Getting the most nutrition for your food budget starts with a little extra planning before you shop. There are many ways to save money on the foods that you eat. Here are some budget-friendly tips for eating right.
Devoting a little time every day to care for yourself can go a long way toward protecting the health of your heart. Simple self-care, such as taking a moment to de-stress, giving yourself time to move more, preparing healthier meals, and not cheating on sleep can all benefit your heart. And that’s a good thing, because heart disease is largely preventable and focusing on improving your heart health has never been more important.
Chances are high that you know someone with chronic obstructive pulmonary disease (COPD). More than 16 million Americans have been diagnosed with this debilitating lung disease and it is estimated that millions more have it and don’t know. This November for National COPD Awareness Month, join Orchard Hospital in raising awareness about COPD.
Talking about preventative healthcare and getting annual checkups should be a regular thing for men, but unfortunately that isn’t the case. It’s because of this crisis that Men’s Health has one month a year (June) to be nationally recognized. The goal is to help heighten the awareness of preventable health problems and encourage early detection and treatment of disease among men and boys.
Men’s Health Month is all about informing men (young and elderly) on health concerns they need to look out for, ways to stay healthy, and continue to encourage them to visit their nearest health facility for regular checkups.
You eat three meals a day, try to exercise a minimum of three days a week, and keep your fridge stocked with fresh fruits and vegetables. But how much do you really know about nutrition? It’s National Nutrition Month and we challenge you to the quiz below. Then be sure to visit our Facebook page all month to get healthy recipes and tips all month long to help you live a nutritious lifestyle.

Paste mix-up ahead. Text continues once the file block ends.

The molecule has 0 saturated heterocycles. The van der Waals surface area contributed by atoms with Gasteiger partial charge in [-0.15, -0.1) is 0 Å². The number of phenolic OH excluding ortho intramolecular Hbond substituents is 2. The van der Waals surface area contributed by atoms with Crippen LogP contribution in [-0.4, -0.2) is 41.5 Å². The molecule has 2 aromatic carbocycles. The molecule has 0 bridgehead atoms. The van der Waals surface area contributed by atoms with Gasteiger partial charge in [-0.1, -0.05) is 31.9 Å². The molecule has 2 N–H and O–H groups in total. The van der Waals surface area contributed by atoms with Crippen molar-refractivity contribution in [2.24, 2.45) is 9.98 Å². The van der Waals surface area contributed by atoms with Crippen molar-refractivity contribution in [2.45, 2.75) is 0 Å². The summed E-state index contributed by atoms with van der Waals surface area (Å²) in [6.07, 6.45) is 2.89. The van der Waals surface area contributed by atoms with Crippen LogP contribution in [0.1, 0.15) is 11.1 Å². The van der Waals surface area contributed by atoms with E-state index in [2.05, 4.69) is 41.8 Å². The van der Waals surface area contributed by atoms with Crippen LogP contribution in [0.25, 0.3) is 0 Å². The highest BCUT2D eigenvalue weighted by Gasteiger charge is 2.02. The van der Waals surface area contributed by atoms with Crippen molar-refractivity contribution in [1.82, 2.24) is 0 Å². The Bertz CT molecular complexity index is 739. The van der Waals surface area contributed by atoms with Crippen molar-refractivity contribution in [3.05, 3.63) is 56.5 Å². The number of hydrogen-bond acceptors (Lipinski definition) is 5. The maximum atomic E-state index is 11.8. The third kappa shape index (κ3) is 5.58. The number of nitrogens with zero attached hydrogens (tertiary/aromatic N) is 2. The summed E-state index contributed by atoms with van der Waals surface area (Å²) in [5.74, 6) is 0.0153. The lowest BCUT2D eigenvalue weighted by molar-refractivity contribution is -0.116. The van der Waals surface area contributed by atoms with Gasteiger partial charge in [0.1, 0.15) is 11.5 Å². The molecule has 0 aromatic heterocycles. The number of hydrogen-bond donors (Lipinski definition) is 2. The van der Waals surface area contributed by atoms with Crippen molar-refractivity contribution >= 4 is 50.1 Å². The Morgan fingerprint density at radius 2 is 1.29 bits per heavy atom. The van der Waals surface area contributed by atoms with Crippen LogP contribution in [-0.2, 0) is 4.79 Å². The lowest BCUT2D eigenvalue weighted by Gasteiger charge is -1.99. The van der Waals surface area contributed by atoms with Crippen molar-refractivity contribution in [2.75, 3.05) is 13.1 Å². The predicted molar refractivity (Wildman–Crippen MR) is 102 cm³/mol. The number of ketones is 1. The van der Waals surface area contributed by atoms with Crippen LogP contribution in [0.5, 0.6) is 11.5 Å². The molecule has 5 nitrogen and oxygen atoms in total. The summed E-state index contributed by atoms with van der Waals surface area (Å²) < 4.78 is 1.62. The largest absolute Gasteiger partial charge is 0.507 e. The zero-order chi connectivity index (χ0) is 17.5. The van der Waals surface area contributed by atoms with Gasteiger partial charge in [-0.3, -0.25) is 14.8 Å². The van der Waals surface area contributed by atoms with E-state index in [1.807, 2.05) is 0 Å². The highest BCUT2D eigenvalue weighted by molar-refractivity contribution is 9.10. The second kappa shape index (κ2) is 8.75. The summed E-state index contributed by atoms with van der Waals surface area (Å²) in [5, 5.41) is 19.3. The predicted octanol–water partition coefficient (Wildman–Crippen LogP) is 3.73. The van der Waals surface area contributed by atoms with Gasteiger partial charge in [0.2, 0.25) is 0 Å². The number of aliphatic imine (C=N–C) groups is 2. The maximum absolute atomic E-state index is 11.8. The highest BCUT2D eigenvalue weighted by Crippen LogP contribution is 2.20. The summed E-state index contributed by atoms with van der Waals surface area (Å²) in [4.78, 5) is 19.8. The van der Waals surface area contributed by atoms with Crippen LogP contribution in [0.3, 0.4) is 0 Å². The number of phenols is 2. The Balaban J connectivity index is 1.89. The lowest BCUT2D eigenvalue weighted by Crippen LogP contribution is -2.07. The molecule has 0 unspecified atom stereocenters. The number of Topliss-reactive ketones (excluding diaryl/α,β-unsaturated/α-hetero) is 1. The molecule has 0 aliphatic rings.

February is American Heart Month! Did you know that approximately every 38 seconds an American dies from cardiovascular disease? It's a sad statistic that will only get worse if we ignore the problem. Cardiovascular disease is not only the leading cause of death in our nation, but globally as well. A large number of these deaths could be prevented through education and lifestyle change.
Sitting down at Thanksgiving dinner with turkey, stuffing, mashed potatoes, gravy and pumpkin pie starting back at you is no time to decide you’re going to be healthy. But, you’d also like to avoid the food coma that inevitably happens each year and lands you on the couch, groaning from discomfort for the rest of the night.
Fall is here and the holidays are just around the corner. Most American holiday traditions involve food, and fall and winter foods tend to be more calorie dense "comfort foods." We stuff ourselves during the fall while also being less active, staying indoors out of the cold. Then January 1st rolls around and we have to make a new year's resolution to get healthy again. It's a vicious (yet delicious) cycle, full of candy, pies, breads and smoked meats.
What can be done to avoid the classic fall weight gain? It's not as bad as you might think. Avoiding overeating and making some subtle changes to your holiday recipes can go a long way. Also, don't forget to stay active during the fall and winter. Find ways to get outside when the weather permits, bundle up and go for a walk, just keep moving! A more active lifestyle will keep your metabolism burning through some of those extra holiday treats. The website Livestrong.com provides us with some healthy eating tips to avoid fall weight gain.
Sleep is an essential tool for our body. Sleep is what makes us stay healthy and alert for day-to-day life. The CDC recommends you get at least 7 hours of sleep, for adults ranging from 18- 60 years old. This amount of sleep is the optimal amount to stay healthy. If a person is not receiving this amount of sleep on a regular basis than there are some symptoms that may appear. Below is a list of a few things that can happen when we don’t get enough sleep.
Topics: Healthy Lifestyle
It’s a common occurrence to have your blood pressure taken just about every time you visit a clinic or doctor’s office. You sit in the chair with the cuff around your arm, patiently waiting while the cuff contracts and expands. Once it’s finished, the doctor or nurse gives you a couple of numbers. Have you ever wondered what they mean? If you’ve ever been afraid to ask, or just want to understand your blood pressure better, the quick guide below can help.